M.S. hug is not a friendly name. It is really a horrible feeling. It may be around the knee or leg for me but more often it feels like someone has tightly wrapped a bandage around my ribs  and pulls it tighter and tighter and then loosens it just long enough to make me think it is done. At odd times it constricts making me feel like I cannot breathe. It can stir panic and fear and I have to choose to breathe deep and think calming thoughts of truth.

Oh, there is much more but really, I don’t want you to know everything. I just want you to know enough to pray that my immune system no longer attacks itself (which I believe we have accomplished  with the Immune Therapy-I will share an update on that later). I want you to pray the inflammation settles in my body so I do not have to live on this medicine. Most patients only have to be on Infeperium for a short period.  And please do not assume you know how I am doing just because you see me walking, smiling and appearing normal.  Normal has been stolen away from me by the dysfunction of my own body. I don’t really want you to know that I am insecure and sometimes worried that people think I am lying or misleading. I am learning to not be so worried about what other people think. I cannot always be reliable because I just do not know what tomorrow holds for me but those who truly know me and truly love me know I am sincere. I cannot worry what others think.  I am choosing to live for God and God alone.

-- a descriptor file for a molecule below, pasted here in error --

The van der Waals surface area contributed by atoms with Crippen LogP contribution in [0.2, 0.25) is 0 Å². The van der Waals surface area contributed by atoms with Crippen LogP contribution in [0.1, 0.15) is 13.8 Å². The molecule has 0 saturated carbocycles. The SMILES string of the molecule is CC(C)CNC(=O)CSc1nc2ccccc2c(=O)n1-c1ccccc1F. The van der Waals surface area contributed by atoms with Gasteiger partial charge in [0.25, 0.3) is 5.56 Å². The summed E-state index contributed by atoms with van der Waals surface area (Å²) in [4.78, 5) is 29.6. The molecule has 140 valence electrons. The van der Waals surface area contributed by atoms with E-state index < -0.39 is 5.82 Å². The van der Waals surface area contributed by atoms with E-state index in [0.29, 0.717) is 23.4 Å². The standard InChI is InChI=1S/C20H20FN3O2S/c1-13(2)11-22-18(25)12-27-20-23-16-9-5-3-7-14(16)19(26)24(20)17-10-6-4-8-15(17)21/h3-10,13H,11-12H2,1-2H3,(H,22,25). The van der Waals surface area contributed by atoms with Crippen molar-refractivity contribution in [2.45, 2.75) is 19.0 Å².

If you want to know more about M.S. feel free to read this article that the Mayo Clinic  created.  

Please pray for all M.S. patients. Being diagnosed with a supposedly incurable chronic illness is very scary. Pray they make healthy changes so they can thrive and possibly correct their immune dysfunction early. Pray for their minds to think on things that are good, true and lovely. Pray for healing in the body, mind and spirit.  Pray they know the eternal hope of Jesus Christ. We have eternity to live without pain and trials. This time on earth is minimal in light of eternity. M.S. is not a death sentence but it can definitely change the person who battles it for good, better or worse.

“Therefore, we do not lose heart. Though outwardly we are wasting away, yet inwardly we are being renewed day by day. For our light and momentary troubles are achieving for us an eternal glory that far outweighs them all. So we fix our eyes not on what is seen, but on what is unseen. For what is seen is temporary , but what is unseen is eternal.” 2 Corinthians 4:16-18

Praying for you today,

Charise

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2 thoughts on “M.S. Awareness Day and What I Don’t Really Want You to Know”

  1. Cherise,
    Your blog inspires me to pray more specifically for you. Thanks for sharing. I had an aunt who passed away at about age 30 from MS, but more so from complications of an attempt at the Parkinson’s type brain surgery. She was in a coma for five years. We visited her every week when I was about 5 years old. Her beautiful brown doe eyes would follow me around the room. I never knew her to be able to walk…I guess I was too young. Anyway…I am so glad that you are getting some relief occasionally from this therapy. We love you a bunch.
    Paula

    Like